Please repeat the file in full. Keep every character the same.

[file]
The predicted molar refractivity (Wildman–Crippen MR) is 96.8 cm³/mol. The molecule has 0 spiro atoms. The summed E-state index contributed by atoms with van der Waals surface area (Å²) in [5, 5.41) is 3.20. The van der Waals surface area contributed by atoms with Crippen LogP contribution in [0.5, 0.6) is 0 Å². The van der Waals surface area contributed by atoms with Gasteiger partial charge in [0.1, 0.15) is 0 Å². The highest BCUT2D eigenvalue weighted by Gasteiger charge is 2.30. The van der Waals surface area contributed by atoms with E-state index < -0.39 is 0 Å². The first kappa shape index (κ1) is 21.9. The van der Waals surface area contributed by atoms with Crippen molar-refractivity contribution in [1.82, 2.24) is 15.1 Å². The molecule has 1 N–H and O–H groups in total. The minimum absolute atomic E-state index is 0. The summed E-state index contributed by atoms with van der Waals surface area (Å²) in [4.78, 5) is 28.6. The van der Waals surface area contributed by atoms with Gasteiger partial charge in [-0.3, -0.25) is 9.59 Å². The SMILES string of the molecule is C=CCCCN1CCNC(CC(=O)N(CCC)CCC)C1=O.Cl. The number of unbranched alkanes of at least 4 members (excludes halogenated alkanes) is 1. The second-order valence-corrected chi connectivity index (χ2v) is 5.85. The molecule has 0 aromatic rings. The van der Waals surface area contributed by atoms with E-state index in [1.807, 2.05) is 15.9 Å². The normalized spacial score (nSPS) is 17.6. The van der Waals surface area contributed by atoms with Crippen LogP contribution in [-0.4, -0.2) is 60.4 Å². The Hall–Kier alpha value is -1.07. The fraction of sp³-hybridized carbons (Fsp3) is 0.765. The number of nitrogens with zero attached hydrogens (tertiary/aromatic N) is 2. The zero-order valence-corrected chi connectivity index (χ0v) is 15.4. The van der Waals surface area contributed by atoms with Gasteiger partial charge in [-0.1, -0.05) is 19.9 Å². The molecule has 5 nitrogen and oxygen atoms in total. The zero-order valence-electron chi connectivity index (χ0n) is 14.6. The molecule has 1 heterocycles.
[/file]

The predicted molar refractivity (Wildman–Crippen MR) is 96.8 cm³/mol. The molecule has 0 spiro atoms. The summed E-state index contributed by atoms with van der Waals surface area (Å²) in [5, 5.41) is 3.20. The van der Waals surface area contributed by atoms with Crippen LogP contribution in [0.5, 0.6) is 0 Å². The van der Waals surface area contributed by atoms with Gasteiger partial charge in [0.1, 0.15) is 0 Å². The highest BCUT2D eigenvalue weighted by Gasteiger charge is 2.30. The van der Waals surface area contributed by atoms with E-state index < -0.39 is 0 Å². The first kappa shape index (κ1) is 21.9. The van der Waals surface area contributed by atoms with Crippen molar-refractivity contribution in [1.82, 2.24) is 15.1 Å². The molecule has 1 N–H and O–H groups in total. The minimum absolute atomic E-state index is 0. The summed E-state index contributed by atoms with van der Waals surface area (Å²) in [4.78, 5) is 28.6. The van der Waals surface area contributed by atoms with Gasteiger partial charge in [-0.3, -0.25) is 9.59 Å². The SMILES string of the molecule is C=CCCCN1CCNC(CC(=O)N(CCC)CCC)C1=O.Cl. The number of unbranched alkanes of at least 4 members (excludes halogenated alkanes) is 1. The second-order valence-corrected chi connectivity index (χ2v) is 5.85. The molecule has 0 aromatic rings. The van der Waals surface area contributed by atoms with E-state index in [1.807, 2.05) is 15.9 Å². The normalized spacial score (nSPS) is 17.6. The van der Waals surface area contributed by atoms with Crippen LogP contribution in [-0.4, -0.2) is 60.4 Å². The Hall–Kier alpha value is -1.07. The fraction of sp³-hybridized carbons (Fsp3) is 0.765. The number of nitrogens with zero attached hydrogens (tertiary/aromatic N) is 2. The zero-order valence-corrected chi connectivity index (χ0v) is 15.4. The van der Waals surface area contributed by atoms with Gasteiger partial charge in [-0.1, -0.05) is 19.9 Å². The molecule has 5 nitrogen and oxygen atoms in total. The zero-order valence-electron chi connectivity index (χ0n) is 14.6. The molecule has 1 heterocycles.